Algorithmique de la réduction de réseaux et application à la recherche de pires cas pour l'arrondi de fonctions mathématiques.

The manuscript (in French): ps.gz, pdf.
The slides of the defense (in French): ps.gz, pdf.


President: Brigitte VALLÉE
Reviewers: François MORAIN
Examiners: Peter MARKSTEIN
Paul ZIMMERMANN (PhD supervisor)


Euclidean lattices are a particularly powerful tool for several algorithmic topics, among which are cryptography and algorithmic number theory. The contributions of this thesis are twofold: we improve lattice basis reduction algorithms, and we introduce a new application of lattice reduction, in computer arithmetic. Concerning lattices, we consider both small dimensions (in dimension one, where the problem degenerates to a gcd calculation, and in dimensions 2 to 4), and arbitrary dimensions, for which we improve the classical LLL algorithm. Concerning the application, we make use of Coppersmith's method for computing the small roots of multivariate modular polynomials, in order to find the worst cases for the rounding of mathematical functions, when the function, the rounding mode and the precision are fixed. We also generalise our technique to find input numbers that are simultaneously bad for two functions. These two methods are expensive pre-computations, but once performed, they help speeding up the implementations of elementary mathematical functions in fixed precision, for example in double precision.
Most of the algorithms described in this thesis have been validated experimentally. These implementations are available at the url

Part I: Preliminaries.

I-1. Some background in the geometry of numbers.

I-2. Some background in floating-point arithmetic.

Part II: Lattice reduction algorithms.

II-1: A recursive binary gcd algorithm.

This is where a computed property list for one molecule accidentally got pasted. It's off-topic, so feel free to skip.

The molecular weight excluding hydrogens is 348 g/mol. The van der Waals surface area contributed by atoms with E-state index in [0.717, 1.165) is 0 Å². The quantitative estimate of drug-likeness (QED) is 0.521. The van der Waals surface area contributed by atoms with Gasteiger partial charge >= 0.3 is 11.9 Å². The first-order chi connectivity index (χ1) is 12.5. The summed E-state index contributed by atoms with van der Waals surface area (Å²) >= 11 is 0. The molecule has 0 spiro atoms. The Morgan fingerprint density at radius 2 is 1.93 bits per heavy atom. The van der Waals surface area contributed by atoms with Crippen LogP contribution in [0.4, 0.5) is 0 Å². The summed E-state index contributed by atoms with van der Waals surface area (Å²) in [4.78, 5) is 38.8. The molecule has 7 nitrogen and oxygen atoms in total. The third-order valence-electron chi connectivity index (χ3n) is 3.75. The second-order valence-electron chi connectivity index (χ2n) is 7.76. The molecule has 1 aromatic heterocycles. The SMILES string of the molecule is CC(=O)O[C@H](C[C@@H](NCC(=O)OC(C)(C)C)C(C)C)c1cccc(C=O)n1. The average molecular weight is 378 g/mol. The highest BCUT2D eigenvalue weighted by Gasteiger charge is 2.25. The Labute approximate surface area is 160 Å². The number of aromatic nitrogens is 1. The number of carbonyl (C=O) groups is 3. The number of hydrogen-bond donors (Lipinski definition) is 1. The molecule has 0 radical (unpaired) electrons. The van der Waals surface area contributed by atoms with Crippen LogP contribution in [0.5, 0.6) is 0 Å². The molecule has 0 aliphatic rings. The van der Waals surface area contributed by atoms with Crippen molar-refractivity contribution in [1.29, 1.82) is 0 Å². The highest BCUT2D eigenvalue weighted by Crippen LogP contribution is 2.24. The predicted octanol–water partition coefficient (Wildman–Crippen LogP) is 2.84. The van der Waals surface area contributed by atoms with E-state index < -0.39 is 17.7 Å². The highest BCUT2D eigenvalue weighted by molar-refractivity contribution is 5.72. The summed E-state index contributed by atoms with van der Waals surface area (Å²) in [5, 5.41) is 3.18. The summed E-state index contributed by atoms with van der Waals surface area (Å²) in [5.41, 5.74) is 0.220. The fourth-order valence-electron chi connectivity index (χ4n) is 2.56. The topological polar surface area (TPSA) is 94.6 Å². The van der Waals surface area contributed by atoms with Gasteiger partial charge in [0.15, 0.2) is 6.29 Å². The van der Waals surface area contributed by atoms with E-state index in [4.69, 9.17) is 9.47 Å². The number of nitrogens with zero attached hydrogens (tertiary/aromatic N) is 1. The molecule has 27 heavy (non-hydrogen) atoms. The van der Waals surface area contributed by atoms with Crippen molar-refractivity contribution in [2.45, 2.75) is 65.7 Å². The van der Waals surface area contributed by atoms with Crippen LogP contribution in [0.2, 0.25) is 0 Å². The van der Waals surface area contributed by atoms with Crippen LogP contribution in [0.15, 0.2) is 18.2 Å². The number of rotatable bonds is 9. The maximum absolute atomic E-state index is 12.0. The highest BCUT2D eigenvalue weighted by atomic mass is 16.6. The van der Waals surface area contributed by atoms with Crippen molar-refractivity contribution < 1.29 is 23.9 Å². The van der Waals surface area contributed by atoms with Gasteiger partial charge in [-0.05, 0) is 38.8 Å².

Here are some experimental results on the generalizes binary division.
These results heve been validated theoretically by an average case analysis due to Daireaux, Maume-Deschamp and Vallée.

II-2: Lattice reduction in small dimension.

III-3: The floating-point LLL algorithm.

Here is a 55-dimensional lattice basis that makes NTL's LLL_FP loop forever, with delta=0.99.
This basis also makes Magma's LLL loop, once some options have been removed:
M:= LLL(L: InitialSort := false, Delta := 0.99, UseGram:= false, UnderflowCheck:=false , Large := false);

Here is a 55-dimensional lattice basis for which NTL's LLL_FP (with delta=0.99) realizes that the floating-point calculations are incorrect, and restarts the computation with a larger precision.

III-4: Experimental results on the LLL algorithm.

The library fplll-1.2.
Some libraries containing an implementation of the LLL algorithm:
NTL, Magma, Pari GP, LiDIA.

Exerimental data corresponding to the figures of this chapter:
fig4.2, fig4.2bis,
fig4.4, fig4.4bis,
fig4.5a, fig4.5b, fig4.5c, fig4.5d,
fig4.7a, fig4.7b.

Here is an 83-dimensional lattice basis that makes the proved variant of fplll-1.2 loop forever, once the precision has been fixed to 113 bits (quadruple precision), with delta=0.99.
Here is a 3-dimensional lattice basis that makes NTL's G_LLL_FP loop forever, with delta=0.99.

Part III: Worst cases for the rounding of mathematical functions.

III-1: The search for worst cases of mathematical functions.

The code corresponding to the algorithm described in this chapter: wclr-1.1.

III-2: Improving Gal's method.

The code corresponding to the algorithm described in this chapter: gatmr-1.0.
First table for 2^x.
Table for sin x.
Second table for 2^x.

III-3: Cryptanalysis of Littlewood's PRNG.